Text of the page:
Republican Tim Michels, who has the endorsement of Donald Trump, is running for Wisconsin governor as a political outsider.
But records compiled by the Wisconsin Democracy Campaign, which tracks political spending and donations, show Michels and his wife gave more than $200,000 to powerful Republicans and candidates for the past 12 years. His top GOP rival in the race, former Lt. Gov. Rebecca Kleefisch, and her political committees donated $130,000 over the same period.Read More
Meet Wisconsin's 2022 U.S. Senate Primary Candidates
There's no shortage of candidates vying to challenge incumbent Republican U.S. Sen. Ron Johnson in the 2022 midterm elections.
In all, there are eight Democrats on the August 9 primary ballot. Among them are Wisconsin's lieutenant governor and state treasurer, a professional sports team vice president, a restaurant owner, a county executive, a political nonprofit leader, an attorney and an emergency management administrator.
Here & Now spoke with all nine candidates about how they would address major issues facing the nation, including the economy, jobs and inflation, abortion and healthcare, gun violence and confidence in the election system. Each candidate also shared their legislative priorities and, of course, why they want the job as a U.S. Senator for Wisconsin.Read More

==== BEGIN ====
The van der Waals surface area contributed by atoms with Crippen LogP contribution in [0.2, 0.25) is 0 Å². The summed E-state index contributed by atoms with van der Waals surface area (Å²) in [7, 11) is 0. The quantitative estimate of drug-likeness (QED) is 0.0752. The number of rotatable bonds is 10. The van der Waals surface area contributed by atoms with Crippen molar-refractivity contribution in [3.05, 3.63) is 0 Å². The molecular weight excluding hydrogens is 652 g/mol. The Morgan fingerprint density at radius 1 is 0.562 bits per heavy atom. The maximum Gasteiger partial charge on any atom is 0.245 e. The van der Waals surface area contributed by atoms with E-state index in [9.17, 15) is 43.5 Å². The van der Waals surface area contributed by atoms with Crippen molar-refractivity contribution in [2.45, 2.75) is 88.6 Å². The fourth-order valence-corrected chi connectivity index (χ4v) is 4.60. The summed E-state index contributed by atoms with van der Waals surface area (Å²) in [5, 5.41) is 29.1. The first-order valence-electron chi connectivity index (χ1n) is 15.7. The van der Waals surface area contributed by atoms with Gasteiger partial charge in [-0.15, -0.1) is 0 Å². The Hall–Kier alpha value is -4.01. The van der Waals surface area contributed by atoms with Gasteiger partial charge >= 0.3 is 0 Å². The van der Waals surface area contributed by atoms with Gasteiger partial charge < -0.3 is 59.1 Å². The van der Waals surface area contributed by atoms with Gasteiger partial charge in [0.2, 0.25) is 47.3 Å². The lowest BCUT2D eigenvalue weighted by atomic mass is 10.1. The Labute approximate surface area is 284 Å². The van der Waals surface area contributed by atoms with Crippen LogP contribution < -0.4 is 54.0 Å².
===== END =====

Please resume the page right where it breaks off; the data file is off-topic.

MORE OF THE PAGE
Democrats Rally Around Evers As Abortion Rights Firewall; GOP Candidates Say He's The True Radical
While the courts weigh whether Wisconsin's 1849 abortion ban can be enforced, Democrats held up Gov. Tony Evers and Attorney General Josh Kaul Wednesday as a last line of defense for abortion rights in the state.
During the "Defend Choice" event one block away from the state Capitol, Evers told the pro-choice gathering the reaction to the U.S. Supreme Court overturning Roe v. Wade was the most anger over any single issue he'd seen in his political life.Read More
Elections Commission Fails To Agree On New Guidance For Clerks Following SCOWIS Drop Box Ruling
The state Elections Commission failed to agree on guidance for local clerks on how to follow the state Supreme Court ruling that found drop boxes for absentee ballots are illegal.
But some members suggested the commission could provide guidance later after having more time to digest Friday’s ruling.
New Chair Don Millis during yesterday’s meeting suggested the commission sign off on a letter drafted by agency staff that went over key points of Friday’s ruling.Read More
Wisconsinites Are Carrying The Weight Of The Nation's Problems On Their Shoulders Heading Into The Midterm Election, Survey Finds
Wisconsinites have the weight of the nation’s problems on their minds heading into the 2022 midterm elections, a nod to a state whose voters might be pivotal to the balance of power in the U.S. Senate this fall.
That was a key finding of the La Follette Policy Poll, a written survey sent to 5,000 state residents last fall, which asked about the issues that matter to them most and the problems they most want solved. Nearly 1,600 responded.
The poll asked how concerned people were with the economy, government regulation, infrastructure, income distribution, taxes, the federal budget deficit, climate change, race relations, education and health care in the country and in Wisconsin.Read More